Mo money, mo problems. As always.
Four months after signing a four-year contract extension reportedly worth upwards of $70 millon, Memphis Grizzlies power forward Zach Randolph has found himself in the middle of another legal investigation.
The Oregonian reports that Randolph's house in West Linn, Ore., was the site of an alleged "drug-related assault" and that police served a search warrant on the premises early Sunday morning.
At 12:30 a.m. this morning, detectives with the Clackamas County Sheriff’s Office’s homicide and violent crimes unit served the warrant at Randolph’s home, at 1425 SW Turner Road. Sheriff’s spokesman Sgt. James Rhodes said Randolph was home at the time police served the warrant.KGW.com reports that the man who was assaulted identified himself as a drug dealer.
Rhodes said the search warrant came as part of a drug-related assault that occurred at the home early Saturday morning.
A man who was at the home told police he was assaulted with a pool cue by multiple people; Randolph was at home at the time of the incident, Rhodes said, but was not a suspect in the assault.
James Beasley, 26, told KGW News that he went to the West Linn home of former Portland Trail Blazer Zach Randolph to sell marijuana and when there was a disagreement over price, he was beat by men with a pool stick.Beasley's brother told the news station that he was "disappointed" Randolph did not intervene to stop the beating.
Beasley, who met with KGW along with his brother, suffered a concussion in the attack.
CBSSports.com wire reports provided these additional details on Monday evening.
The man told sheriff's deputies at least three men assaulted him but Randolph was not among them. No arrests have been made, and authorities said none were expected on Monday. Beasley was treated for head and face injuries and released from a hospital later that afternoon, when he called police, Rhodes said.Randolph could not be reached for comment by telephone or at his home and the Grizzlies declined to issue a statement.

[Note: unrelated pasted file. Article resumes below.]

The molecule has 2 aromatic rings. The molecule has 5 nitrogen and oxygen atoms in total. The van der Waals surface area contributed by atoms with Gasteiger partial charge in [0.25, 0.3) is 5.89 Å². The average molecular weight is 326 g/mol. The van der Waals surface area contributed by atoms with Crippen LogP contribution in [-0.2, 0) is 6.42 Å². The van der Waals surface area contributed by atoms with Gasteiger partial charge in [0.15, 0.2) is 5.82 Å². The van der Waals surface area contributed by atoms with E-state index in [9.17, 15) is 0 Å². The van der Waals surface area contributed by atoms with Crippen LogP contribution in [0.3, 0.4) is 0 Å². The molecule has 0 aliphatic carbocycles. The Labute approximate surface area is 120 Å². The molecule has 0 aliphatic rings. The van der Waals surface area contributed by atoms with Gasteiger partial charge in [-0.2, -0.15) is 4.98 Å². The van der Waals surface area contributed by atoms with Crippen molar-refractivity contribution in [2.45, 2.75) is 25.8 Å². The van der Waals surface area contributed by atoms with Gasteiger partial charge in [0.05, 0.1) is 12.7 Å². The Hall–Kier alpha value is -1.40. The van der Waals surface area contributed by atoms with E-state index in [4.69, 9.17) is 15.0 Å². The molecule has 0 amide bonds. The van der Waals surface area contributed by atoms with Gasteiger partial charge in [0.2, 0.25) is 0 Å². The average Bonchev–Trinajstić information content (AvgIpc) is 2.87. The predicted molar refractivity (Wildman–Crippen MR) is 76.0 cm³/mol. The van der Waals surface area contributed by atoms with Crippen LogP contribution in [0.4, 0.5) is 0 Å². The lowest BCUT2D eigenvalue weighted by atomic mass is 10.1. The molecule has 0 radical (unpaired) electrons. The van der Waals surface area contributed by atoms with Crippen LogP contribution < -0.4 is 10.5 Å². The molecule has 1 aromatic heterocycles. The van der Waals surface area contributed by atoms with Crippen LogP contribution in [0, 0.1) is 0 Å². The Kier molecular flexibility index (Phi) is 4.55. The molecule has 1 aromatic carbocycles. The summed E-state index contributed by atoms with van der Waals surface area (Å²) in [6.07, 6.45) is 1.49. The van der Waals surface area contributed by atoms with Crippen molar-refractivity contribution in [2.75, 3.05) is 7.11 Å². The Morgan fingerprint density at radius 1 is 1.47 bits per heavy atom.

Officers served a search warrant early Sunday. They spoke with 10 people in the home at the time and recovered pool cues and blood evidence. They did not find drugs in the home. Rhodes said the evidence "was consistent with the victim's statement about where and how he was assaulted," and authorities were trying to figure out who was involved in the assault.
Beasley told officers he recognized Randolph and was certain the Grizzlies star wasn't involved in the beating, but he didn't know the names of the people who assaulted him. Beasley said there were about 20 people at Randolph's home at the time. Rhodes said detectives will probably ask the victim to pick the suspects from a lineup.
Randolph has owned the home since his time as a member of the Portland Trail Blazers, where he played from 2001-2007. During those years in Portland, when the team was often referred to as the "Jail Blazers," Randolph was involved in numerous scrapes with the law and reportedly suckerpunched a teammate at practice. He has pleaded guilty to receiving stolen weapons, was arrested on suspicion of DUI and was implicated in a drug ring. As a member of the Grizzlies in May 2010, drugs were found in an automobile belonging to Randolph.
|NBA LEGAL TROUBLE|
When Randolph signed the extension during the Grizzlies' first round series against the Spurs, he made the case that he has grown up.
"I’ve changed as a player," Randolph told MySanAntonio.com. "I’ve matured. I know the game better. I feel like I’m getting better as a player."
He also told the Sporting News that he has gotten a bad rap. "I feel like I’ve been misunderstood," Randolph said. "People talk in this league. People who don’t know you hear something and go with it."
Randolph, 30, averaged 20.1 points and 12.2 rebounds in 36.3 minutes per game last season.